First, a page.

When Alex Lewis was 18 years old, he woke from a coma with no memories at all, of his life or the people in it. He remembered only Marcus, his twin brother, who was left to fill in all of the gaps. But there is more to Alex’s story than his brother told him — childhood secrets and horrifying traumas, which he consciously chose to withhold. And given the choice, the director Ed Perkins asks, would you do the same? This gutting and powerful documentary reconstructs the real story of Alex’s childhood as he discovers it, and in doing so, asks vital questions about the rose-colored glasses through which we consider our past and present. (Read the New York Times review.)
‘The Keepers’ (Series)
This seven-part series begins as an investigation into the savage murder of Sister Catherine Cesnik, a half-century old Baltimore cold case that may implicate the police department, the local Archdiocese and the Catholic Church. But it’s not just another sprawling, shocking page-turner (though it is certainly that, and a gripping one to boot). The director Ryan White’s sensitive presentation and brilliant structure refuses to sensationalize the material, devoting long, haunting stretches of the series to victims’ trauma and institutional maleficence. It never lets the viewer forget about the human toll of this crime, and not just on the woman at its center. (Read the New York Times review.)
‘Team Foxcatcher’ (Feature)
The events dramatized in the 2014 Oscar nominee “Foxcatcher,” and the actions of its central character, John du Pont, seemed so grotesque they almost had to be exaggerated. This bravura documentary account suggests, however, that the dramatists soft-balled the strangeness. The trove of news reports, home movies and self-produced infomercials presented here paint a fascinating picture of an unbalanced, paranoid danger, a ticking bomb that everyone around him pretended not to hear lest they risk losing access to his money and power. (Read the New York Times review.)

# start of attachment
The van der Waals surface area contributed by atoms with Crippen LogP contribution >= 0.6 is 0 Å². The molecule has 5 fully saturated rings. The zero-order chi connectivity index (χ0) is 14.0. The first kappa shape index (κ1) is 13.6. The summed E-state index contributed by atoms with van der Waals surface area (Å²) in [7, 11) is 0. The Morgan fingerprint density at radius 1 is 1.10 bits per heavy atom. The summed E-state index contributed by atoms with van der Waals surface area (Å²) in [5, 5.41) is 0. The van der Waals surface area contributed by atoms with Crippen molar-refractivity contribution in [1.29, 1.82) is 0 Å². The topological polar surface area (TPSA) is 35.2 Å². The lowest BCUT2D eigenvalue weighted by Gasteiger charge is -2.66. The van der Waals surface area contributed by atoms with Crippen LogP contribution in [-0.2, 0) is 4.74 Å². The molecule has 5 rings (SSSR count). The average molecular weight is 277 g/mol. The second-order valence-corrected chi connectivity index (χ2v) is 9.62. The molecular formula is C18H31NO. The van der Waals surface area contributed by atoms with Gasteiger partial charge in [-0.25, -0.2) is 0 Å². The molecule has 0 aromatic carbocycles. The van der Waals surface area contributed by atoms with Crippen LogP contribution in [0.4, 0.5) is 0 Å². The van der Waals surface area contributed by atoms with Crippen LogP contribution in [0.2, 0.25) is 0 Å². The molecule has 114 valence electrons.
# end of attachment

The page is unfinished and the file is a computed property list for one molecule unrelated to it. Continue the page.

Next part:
‘Audrie and Daisy’ (Feature)
The stories of Audrie Pott and Daisy Coleman, two teenage girls sexually assaulted by peers and then subjected to online harassment and worse, are paired and explored in this compelling 2016 indictment of technological apathy and rape culture. One story results in a suicide; the other ends in activism, and the directors Bonni Cohen and Jon Shenk suggest that those wildly divergent outcomes have everything to do with communities in which young women like these are not to be believed, or even trusted. It’s a powerful, infuriating work. (Read the New York Times review.)
‘Amanda Knox’ (Feature)
This 2016 mystery takes a deep dive into the arrest and trial of Amanda Knox, an American student in Italy convicted of participating in her roommate’s murder. But the film is just as interested in the intense media scrutiny surrounding the case and in how the biases and excesses that informed that coverage may have filtered into the courtroom. And it’s no open-and-shut case; the filmmakers keep their subject an enigma and allow viewers to draw their own conclusions about who she is and what she knew. (Read the New York Times review.)
‘Wild Wild Country’ (Series)
“I tell people now,” chuckles one of the residents of Antelope, Ore., “and they still don’t believe it.” It’s hard to blame them. Maclain and Chapman Way’s six-part documentary exposé of the guru known as Bhagwan Shree Rajneesh and the followers who took over that desert area in the early 1980s is a twisty, twisted tale of guns, sex, immigration fraud, wiretapping, mass food poisoning and attempted assassinations. Every new ripple is more jaw-dropping than the last. (Read the New York Times review.)
‘Long Shot’ (Feature)
Most true-crime documentaries traffic in so much death and unpleasantness, reveling in gory details and villainous sociopathy, that the notion of a “feel good” true-crime doc seems odd. But that’s exactly what the director Jacob LaMendola got when he spun the yarn of Juan Catalan, arrested for a murder he didn’t commit, whose alibi was unexpectedly confirmed by a “Curb Your Enthusiasm” location shoot. (Larry David himself appears to take some credit.) Catalan’s triumph is both thrilling and moving — and the film runs an efficient 40 minutes, which makes it the perfect chaser to a daylong docu-series binge.